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Last Updated: Monday, 14 October, 2002, 11:37 GMT 12:37 UK
Making New Law
Photo of wig and gavel
Judges take their lead from Parliament

New law takes the form of a Parliamentary act.

Starting as a bill, the intended legislation must go through several stages in both Houses of Parliament before becoming an act .

The law undergoes constant reform in the courts as established principles are interpreted, clarified or reapplied to meet new circumstances.

Occasionally old laws become outdated, and there is pressure on the government to update them.

The government may also wish to introduce new laws in line with its policies.

During the late 1990s, for example, a series of acts were passed in line with the Labour Government's programme for constitutional reform.

Laws are made for the benefit of the citizens of the state. All citizens directly affected should be involved as fully and openly as possible in the processes by which statute law is prepared
Ripon Commission - Report 1993
The Legislative Process

Sometimes new laws are needed to ensure that the UK complies with International or European Law, such as:

  • The Human Rights Act 1998
  • The Freedom of Information Act 2000

    Before bills are introduced into Parliament there has often been consultation or discussion with interested parties such as professional bodies, voluntary organisations and pressure groups.

    Proposals for legislative changes may be contained in government White Papers which may be preceded by consultation papers, sometimes called Green Papers.

    These set out government proposals that are still taking shape and seek comments from the public but there is no requirement for there to be a White or Green Paper before a bill is introduced into Parliament.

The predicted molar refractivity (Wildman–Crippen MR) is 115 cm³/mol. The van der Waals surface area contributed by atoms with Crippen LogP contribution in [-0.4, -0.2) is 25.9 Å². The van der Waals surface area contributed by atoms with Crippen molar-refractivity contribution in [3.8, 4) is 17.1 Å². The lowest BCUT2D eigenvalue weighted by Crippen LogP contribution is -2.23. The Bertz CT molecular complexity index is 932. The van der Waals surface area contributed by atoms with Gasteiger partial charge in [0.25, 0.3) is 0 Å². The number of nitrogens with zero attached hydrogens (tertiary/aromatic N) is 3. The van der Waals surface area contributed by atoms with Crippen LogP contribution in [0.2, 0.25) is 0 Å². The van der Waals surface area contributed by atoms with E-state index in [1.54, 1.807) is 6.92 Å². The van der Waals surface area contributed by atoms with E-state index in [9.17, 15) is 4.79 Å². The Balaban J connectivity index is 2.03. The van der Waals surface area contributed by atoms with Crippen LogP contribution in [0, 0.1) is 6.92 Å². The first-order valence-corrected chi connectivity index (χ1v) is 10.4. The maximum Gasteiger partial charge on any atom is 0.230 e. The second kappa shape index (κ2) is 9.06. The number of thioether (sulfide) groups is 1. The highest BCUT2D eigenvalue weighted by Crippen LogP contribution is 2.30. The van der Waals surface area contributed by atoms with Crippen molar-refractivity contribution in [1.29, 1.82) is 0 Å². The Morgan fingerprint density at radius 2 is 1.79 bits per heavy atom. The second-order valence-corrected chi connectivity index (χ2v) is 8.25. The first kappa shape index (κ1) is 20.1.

In 1997 the incoming Labour Government announced its intention to publish more 'draft bills' and encourage pre-legislative scrutiny.

    Some bills apply to the whole of the United Kingdom although they may be confined to one or more constituent part of Britain - for example, only to England and Wales.

    Over the lifetime of this Parliament, pre-legislative scrutiny of draft Bills by specialist committiees will become as routine at Westminster as it is already in Edinburgh
    Robin Cook MP
    April 2002

    Following the establishment of a Scottish Parliament and a Welsh Assembly, powers to make legislation in certain areas have been 'devolved'.

    However, power in many other areas, such as defence and foreign affairs (known as 'reserved' matters), still resides with the House of Commons.

    The Scottish Parliament can pass primary legislation in such areas as agriculture and health.

    The Welsh Assembly's powers only allow it to pass secondary legislation in the form of statutory instruments.



  • SEE ALSO:
    Types of Bill
    14 Oct 02 |  BBC Parliament
    Bill Procedure
    14 Oct 02 |  BBC Parliament
    First Reading
    14 Oct 02 |  BBC Parliament
    Second Reading
    14 Oct 02 |  BBC Parliament
    Commons Committee Stage
    14 Oct 02 |  BBC Parliament
    Lords Committee Stage
    14 Oct 02 |  BBC Parliament
    Report Stage
    14 Oct 02 |  BBC Parliament
    Passage through the other House
    14 Oct 02 |  BBC Parliament
    Third Reading
    14 Oct 02 |  BBC Parliament
    Royal Assent
    14 Oct 02 |  BBC Parliament
    Delegated Legislation
    14 Oct 02 |  BBC Parliament


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